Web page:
It’s after lunch and you’re contently sipping your coffee. Then a delicious smell wafts in your direction and you immediately crave whatever is on that plate passing by.
But you’ve just eaten … Sounds familiar?
No, it is not your poor self-control. Having a full stomach and uncontrollable cravings at the same time means that the reason you feel this way is not hunger. And gene testing can reveal a potential reason!
Blame it on the genes
Satiety is the feeling of having your stomach full after eating a meal. The feeling of hunger, on the other hand, is our body messaging us that we need food. And the culprit for your never-ending cravings can be a gene called FTO. Scientists have discovered that there is a link between the feeling of satiety and the FTO gene. Research unveiled that the carriers of unfavourable copies of the FTO gene have a harder time reaching the feeling of satiety compared to people with favourable copies. If you have one unfavourable copy, it will be two times harder for you to reach the feeling of satiety. If you have two unfavourable copies, it will take four times the effort of the people with two favourable copies.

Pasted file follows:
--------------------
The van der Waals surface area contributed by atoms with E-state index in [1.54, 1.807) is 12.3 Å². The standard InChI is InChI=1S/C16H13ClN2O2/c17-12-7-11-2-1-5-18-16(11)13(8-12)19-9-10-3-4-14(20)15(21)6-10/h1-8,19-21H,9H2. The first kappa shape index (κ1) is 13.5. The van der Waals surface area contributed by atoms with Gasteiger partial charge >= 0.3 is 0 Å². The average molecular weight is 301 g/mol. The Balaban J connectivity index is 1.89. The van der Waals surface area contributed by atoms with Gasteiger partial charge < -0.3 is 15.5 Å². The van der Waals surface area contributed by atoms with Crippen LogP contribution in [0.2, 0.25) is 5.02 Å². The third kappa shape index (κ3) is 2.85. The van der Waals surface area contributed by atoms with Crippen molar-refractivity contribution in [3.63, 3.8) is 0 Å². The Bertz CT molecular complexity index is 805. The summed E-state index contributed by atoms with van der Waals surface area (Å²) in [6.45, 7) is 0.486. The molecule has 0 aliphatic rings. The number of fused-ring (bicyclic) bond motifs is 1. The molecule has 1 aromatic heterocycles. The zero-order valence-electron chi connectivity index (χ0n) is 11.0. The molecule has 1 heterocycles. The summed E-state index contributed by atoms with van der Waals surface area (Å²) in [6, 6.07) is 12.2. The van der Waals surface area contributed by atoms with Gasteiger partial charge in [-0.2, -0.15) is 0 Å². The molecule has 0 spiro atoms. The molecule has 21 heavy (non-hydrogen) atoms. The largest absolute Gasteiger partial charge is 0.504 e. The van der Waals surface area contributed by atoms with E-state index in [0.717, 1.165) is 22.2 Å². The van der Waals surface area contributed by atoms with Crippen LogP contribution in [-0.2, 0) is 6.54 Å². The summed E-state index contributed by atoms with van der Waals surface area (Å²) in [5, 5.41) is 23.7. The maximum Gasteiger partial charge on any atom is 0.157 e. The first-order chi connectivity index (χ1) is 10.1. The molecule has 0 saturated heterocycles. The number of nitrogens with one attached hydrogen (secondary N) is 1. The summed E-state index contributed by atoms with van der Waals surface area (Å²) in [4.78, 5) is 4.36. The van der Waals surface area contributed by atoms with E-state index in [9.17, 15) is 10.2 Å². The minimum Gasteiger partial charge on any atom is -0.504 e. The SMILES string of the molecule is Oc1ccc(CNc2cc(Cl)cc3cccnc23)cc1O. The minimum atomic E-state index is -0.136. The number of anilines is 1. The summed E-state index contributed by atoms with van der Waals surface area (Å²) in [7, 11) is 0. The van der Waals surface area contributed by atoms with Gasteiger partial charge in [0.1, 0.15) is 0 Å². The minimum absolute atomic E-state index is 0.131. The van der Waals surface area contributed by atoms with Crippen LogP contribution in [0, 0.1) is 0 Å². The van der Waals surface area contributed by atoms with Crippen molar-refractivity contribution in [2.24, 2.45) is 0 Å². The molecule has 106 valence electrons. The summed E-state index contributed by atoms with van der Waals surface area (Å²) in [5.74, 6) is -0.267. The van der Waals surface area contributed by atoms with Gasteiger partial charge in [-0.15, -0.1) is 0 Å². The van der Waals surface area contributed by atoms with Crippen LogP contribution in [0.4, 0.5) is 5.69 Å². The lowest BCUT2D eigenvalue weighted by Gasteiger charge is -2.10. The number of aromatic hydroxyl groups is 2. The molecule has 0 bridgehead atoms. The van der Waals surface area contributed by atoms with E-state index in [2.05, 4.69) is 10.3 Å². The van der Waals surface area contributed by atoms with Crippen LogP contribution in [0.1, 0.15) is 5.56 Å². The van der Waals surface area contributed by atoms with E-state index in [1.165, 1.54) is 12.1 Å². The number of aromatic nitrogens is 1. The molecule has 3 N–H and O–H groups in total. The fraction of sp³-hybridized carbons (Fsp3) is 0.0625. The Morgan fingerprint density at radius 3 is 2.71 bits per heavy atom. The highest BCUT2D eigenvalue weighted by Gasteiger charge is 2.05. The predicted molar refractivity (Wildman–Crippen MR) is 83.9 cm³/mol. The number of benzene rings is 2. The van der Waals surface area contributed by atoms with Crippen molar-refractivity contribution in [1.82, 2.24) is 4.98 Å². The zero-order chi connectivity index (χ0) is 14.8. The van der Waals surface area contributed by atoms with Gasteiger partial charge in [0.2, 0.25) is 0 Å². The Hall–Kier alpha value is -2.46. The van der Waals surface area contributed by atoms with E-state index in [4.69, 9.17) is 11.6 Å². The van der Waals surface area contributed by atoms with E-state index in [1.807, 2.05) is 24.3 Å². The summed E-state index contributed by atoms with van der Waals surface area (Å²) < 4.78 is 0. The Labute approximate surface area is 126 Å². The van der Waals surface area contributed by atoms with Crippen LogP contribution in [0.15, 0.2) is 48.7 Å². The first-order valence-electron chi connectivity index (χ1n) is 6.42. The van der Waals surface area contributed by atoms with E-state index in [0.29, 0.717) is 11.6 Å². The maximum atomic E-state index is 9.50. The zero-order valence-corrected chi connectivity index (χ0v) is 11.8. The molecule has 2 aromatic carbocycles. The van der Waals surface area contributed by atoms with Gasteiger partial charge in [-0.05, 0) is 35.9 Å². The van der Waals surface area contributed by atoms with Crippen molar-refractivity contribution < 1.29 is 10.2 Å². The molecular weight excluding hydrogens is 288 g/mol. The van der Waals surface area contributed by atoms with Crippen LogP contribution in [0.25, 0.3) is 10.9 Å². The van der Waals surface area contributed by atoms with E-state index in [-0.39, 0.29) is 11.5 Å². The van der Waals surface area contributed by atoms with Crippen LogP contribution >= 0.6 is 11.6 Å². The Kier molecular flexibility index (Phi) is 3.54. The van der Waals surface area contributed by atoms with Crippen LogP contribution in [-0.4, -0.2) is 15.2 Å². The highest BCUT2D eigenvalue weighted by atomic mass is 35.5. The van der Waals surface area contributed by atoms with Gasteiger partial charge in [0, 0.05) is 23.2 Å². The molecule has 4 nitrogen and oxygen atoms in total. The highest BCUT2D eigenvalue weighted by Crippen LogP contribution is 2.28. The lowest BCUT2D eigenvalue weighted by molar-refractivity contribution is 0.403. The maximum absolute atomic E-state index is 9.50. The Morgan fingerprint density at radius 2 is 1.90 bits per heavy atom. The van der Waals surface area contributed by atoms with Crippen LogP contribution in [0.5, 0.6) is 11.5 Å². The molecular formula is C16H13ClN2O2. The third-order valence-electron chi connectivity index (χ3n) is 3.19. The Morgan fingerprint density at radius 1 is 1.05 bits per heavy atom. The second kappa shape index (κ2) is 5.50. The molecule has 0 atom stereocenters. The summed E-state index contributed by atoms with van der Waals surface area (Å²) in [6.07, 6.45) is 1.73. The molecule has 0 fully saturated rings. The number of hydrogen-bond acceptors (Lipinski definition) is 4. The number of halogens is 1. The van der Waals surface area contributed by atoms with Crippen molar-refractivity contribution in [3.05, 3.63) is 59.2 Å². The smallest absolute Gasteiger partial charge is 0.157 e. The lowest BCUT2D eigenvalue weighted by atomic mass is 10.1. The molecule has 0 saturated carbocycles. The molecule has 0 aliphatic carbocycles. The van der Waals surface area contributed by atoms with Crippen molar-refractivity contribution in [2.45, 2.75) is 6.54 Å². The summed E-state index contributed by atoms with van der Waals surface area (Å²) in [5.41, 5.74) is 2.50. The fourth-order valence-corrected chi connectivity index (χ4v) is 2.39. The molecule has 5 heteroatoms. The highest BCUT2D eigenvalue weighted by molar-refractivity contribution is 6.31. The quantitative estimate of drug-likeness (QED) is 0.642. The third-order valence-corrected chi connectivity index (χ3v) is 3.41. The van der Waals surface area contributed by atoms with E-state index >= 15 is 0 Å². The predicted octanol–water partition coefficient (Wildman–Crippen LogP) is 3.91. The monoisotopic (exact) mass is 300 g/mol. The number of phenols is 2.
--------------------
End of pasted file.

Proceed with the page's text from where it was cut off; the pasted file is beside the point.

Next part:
Having unfavorable copies of the FTO gene usually corresponds to eating more, which can influence the numbers on your scale. In this sense FTO gene can affect your weight; together with other genes such as the fat burning gene and the gene that affects weight loss regain or the yo-yo effect.
Is the feeling of hunger also gene-regulated? Yes! Hunger is our body’s response to lack of food. It is regulated by the hypothalamus in our brain, but can be influenced by several factors; sleep, body weight, food, our environment and – genes, namely the NMB gene. People with an unfavorable variant of the NMB gene are almost two times more susceptible to feeling hunger.
Cravings as a consequence of stress or dehydration
It might not be all genetics, though. When the going gets tough we seek comfort in all sorts of diversions, from music to sports, but the food is at the top of that list. Having cravings all the time can actually mean that you’re stress-eating. It can mean that you are dehydrated, or even that you are simply – bored. Food is an essential component of our lives, so take care to only use it to sustain your body.
Get control over your insatiability
In order to effectively keep your cravings (and waistline) in check, find out what kind of an FTO gene you have, then get your willpower on board and adapt your nutrition accordingly. If your genes really are to blame, eating plenty of foods that are high in fibre helps. Since fibre is indigestible but has mass (and low-calorie count), you will feel more sated.
Until you find out what your genes have to say about your constant cravings, be sure to drink plenty of water and avoid that chocolate by grabbing a good book, putting on your favourite music or going for a run instead!